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Thread: Over 80,000 kms last 24 months

  1. #31
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    7th February 2014 - 22:02
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    Quote Originally Posted by Ulsterkiwi View Post
    that's some serious riding. Here was me all pleased with myself turning 20,000kms on my (not any longer) brand new bike a full month before the first year's rego is up. Looks like I have some catching up to do

    My wife has a Honda, apart from cleaning and basic servicing we do nothing to it, the bike just seems to keep on ticking, never misses a beat.

    Totally decent KM's. I ride to work 5 days a week (most weeks) and it is 75 kms each way. Do plenty of track days some of which are riding to Taupo (which is 300 kms). I don't tend to do epic rides like many do (might do some next summer). If mind I've not ridden for say 3 days I really start getting the itch.

    Commuting through winter is not that much fun either. It is just starting to get to that time now but this year I'm going to get more science involved like heated jacket, hotties and wind breaker so should be a bit nicer. I just get sick of cold wet roads but I never really tire of riding, just the conditions.

  2. #32
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    4th June 2013 - 17:33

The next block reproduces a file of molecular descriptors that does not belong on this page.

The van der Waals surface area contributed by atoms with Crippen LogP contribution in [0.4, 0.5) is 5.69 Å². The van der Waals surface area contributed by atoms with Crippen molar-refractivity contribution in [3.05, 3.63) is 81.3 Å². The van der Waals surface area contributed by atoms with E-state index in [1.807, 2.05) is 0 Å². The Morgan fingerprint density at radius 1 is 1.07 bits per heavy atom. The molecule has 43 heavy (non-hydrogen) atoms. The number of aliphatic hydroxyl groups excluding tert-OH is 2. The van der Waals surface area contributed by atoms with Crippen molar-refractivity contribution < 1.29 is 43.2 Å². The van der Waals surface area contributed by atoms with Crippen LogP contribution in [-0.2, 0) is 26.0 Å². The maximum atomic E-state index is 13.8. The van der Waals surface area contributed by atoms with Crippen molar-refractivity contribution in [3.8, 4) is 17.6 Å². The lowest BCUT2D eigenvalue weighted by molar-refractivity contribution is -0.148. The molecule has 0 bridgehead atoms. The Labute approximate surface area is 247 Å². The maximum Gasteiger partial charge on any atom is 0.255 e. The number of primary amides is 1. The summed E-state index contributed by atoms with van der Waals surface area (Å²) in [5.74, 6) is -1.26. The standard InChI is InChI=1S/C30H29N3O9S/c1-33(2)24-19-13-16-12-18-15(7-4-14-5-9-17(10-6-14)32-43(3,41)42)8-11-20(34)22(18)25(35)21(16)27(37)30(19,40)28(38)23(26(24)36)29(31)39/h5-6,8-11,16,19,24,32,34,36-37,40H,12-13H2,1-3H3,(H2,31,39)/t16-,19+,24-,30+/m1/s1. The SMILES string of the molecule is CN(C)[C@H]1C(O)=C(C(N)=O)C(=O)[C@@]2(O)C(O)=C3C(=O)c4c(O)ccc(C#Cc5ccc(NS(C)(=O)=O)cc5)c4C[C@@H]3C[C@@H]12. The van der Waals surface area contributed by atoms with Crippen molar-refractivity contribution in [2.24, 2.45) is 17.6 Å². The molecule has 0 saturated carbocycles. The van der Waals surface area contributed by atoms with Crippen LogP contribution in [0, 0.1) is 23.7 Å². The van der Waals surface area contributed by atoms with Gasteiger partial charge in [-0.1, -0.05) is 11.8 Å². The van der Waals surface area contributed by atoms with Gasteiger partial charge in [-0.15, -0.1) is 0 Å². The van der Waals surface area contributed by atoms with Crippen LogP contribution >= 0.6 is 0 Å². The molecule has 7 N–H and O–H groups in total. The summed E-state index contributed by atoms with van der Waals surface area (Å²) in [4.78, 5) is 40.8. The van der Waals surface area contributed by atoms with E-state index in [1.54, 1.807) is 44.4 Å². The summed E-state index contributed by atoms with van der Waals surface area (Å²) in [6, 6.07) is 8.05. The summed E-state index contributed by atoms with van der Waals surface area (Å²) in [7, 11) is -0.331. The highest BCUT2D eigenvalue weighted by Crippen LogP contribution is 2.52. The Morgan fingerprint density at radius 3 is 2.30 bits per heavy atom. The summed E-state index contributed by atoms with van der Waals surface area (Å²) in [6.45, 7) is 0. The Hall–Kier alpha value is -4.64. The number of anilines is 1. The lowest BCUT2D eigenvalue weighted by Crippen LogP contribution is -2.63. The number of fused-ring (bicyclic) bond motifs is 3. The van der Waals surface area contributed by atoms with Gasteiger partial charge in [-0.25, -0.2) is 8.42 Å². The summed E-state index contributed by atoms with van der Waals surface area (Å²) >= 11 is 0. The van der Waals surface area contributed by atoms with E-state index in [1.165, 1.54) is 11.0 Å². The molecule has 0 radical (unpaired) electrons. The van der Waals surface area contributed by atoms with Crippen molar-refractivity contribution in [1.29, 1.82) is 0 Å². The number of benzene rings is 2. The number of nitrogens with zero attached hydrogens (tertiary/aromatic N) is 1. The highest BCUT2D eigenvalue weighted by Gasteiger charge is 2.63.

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    Quote Originally Posted by IronPawz View Post
    Totally decent KM's. I ride to work 5 days a week (most weeks) and it is 75 kms each way. Do plenty of track days some of which are riding to Taupo (which is 300 kms). I don't tend to do epic rides like many do (might do some next summer). If mind I've not ridden for say 3 days I really start getting the itch.

    Commuting through winter is not that much fun either. It is just starting to get to that time now but this year I'm going to get more science involved like heated jacket, hotties and wind breaker so should be a bit nicer. I just get sick of cold wet roads but I never really tire of riding, just the conditions.
    Lol maybe I need to stop working from home for half the week and get the km count going.
    Hear you on gear. Heated grips and hand guards are a no brainer. Goretex boots and Klim pants keep the lower half warm and dry. A good waterproof overjacket keeps the rain out and keeps the wind out, makes a world of difference with heat conservation.


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    Life is not measured by how many breaths you take, but how many times you have your breath taken away

  3. #33
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    9th May 2008 - 21:23
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    Quote Originally Posted by IronPawz View Post
    Totally decent KM's. I ride to work 5 days a week (most weeks) and it is 75 kms each way. Do plenty of track days some of which are riding to Taupo (which is 300 kms). I don't tend to do epic rides like many do (might do some next summer). If mind I've not ridden for say 3 days I really start getting the itch.